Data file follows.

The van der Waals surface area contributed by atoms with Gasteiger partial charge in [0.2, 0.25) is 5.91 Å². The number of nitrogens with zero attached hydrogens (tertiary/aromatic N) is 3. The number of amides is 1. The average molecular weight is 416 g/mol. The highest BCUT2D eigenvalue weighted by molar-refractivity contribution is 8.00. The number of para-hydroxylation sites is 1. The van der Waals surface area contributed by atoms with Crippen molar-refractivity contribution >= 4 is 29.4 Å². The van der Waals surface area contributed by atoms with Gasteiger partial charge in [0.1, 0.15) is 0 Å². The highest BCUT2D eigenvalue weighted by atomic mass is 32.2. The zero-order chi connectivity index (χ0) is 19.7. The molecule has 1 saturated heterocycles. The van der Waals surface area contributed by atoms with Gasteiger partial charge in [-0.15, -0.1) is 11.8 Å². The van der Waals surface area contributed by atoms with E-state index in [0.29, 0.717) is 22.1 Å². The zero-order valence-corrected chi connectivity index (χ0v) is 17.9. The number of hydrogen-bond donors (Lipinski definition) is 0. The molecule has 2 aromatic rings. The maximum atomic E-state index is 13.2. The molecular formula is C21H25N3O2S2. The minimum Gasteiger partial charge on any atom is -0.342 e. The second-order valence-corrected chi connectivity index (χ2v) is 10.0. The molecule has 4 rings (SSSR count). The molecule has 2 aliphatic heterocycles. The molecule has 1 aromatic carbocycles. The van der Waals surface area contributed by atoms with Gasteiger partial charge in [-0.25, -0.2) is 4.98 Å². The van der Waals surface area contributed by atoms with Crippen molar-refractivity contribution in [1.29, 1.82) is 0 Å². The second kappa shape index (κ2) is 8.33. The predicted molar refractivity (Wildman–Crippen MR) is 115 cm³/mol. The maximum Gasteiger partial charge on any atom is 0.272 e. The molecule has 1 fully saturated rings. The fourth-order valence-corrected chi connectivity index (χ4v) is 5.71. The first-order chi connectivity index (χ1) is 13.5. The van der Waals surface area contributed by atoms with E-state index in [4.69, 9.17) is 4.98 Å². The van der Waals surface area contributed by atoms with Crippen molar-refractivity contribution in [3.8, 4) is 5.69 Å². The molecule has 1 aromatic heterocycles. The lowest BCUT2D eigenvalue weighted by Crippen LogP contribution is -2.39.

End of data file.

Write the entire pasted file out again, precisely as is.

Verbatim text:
The van der Waals surface area contributed by atoms with Gasteiger partial charge in [0.2, 0.25) is 5.91 Å². The number of nitrogens with zero attached hydrogens (tertiary/aromatic N) is 3. The number of amides is 1. The average molecular weight is 416 g/mol. The highest BCUT2D eigenvalue weighted by molar-refractivity contribution is 8.00. The number of para-hydroxylation sites is 1. The van der Waals surface area contributed by atoms with Crippen molar-refractivity contribution >= 4 is 29.4 Å². The van der Waals surface area contributed by atoms with Gasteiger partial charge in [0.1, 0.15) is 0 Å². The highest BCUT2D eigenvalue weighted by atomic mass is 32.2. The zero-order chi connectivity index (χ0) is 19.7. The molecule has 1 saturated heterocycles. The van der Waals surface area contributed by atoms with Gasteiger partial charge in [-0.15, -0.1) is 11.8 Å². The van der Waals surface area contributed by atoms with E-state index in [0.29, 0.717) is 22.1 Å². The zero-order valence-corrected chi connectivity index (χ0v) is 17.9. The number of hydrogen-bond donors (Lipinski definition) is 0. The molecule has 2 aromatic rings. The maximum atomic E-state index is 13.2. The molecular formula is C21H25N3O2S2. The minimum Gasteiger partial charge on any atom is -0.342 e. The second-order valence-corrected chi connectivity index (χ2v) is 10.0. The molecule has 4 rings (SSSR count). The molecule has 2 aliphatic heterocycles. The molecule has 1 aromatic carbocycles. The van der Waals surface area contributed by atoms with Gasteiger partial charge in [-0.25, -0.2) is 4.98 Å². The van der Waals surface area contributed by atoms with Crippen molar-refractivity contribution in [1.29, 1.82) is 0 Å². The second kappa shape index (κ2) is 8.33. The predicted molar refractivity (Wildman–Crippen MR) is 115 cm³/mol. The maximum Gasteiger partial charge on any atom is 0.272 e. The molecule has 1 fully saturated rings. The fourth-order valence-corrected chi connectivity index (χ4v) is 5.71. The first-order chi connectivity index (χ1) is 13.5. The van der Waals surface area contributed by atoms with E-state index in [4.69, 9.17) is 4.98 Å². The van der Waals surface area contributed by atoms with Crippen molar-refractivity contribution in [3.8, 4) is 5.69 Å². The molecule has 1 aromatic heterocycles. The lowest BCUT2D eigenvalue weighted by Crippen LogP contribution is -2.39.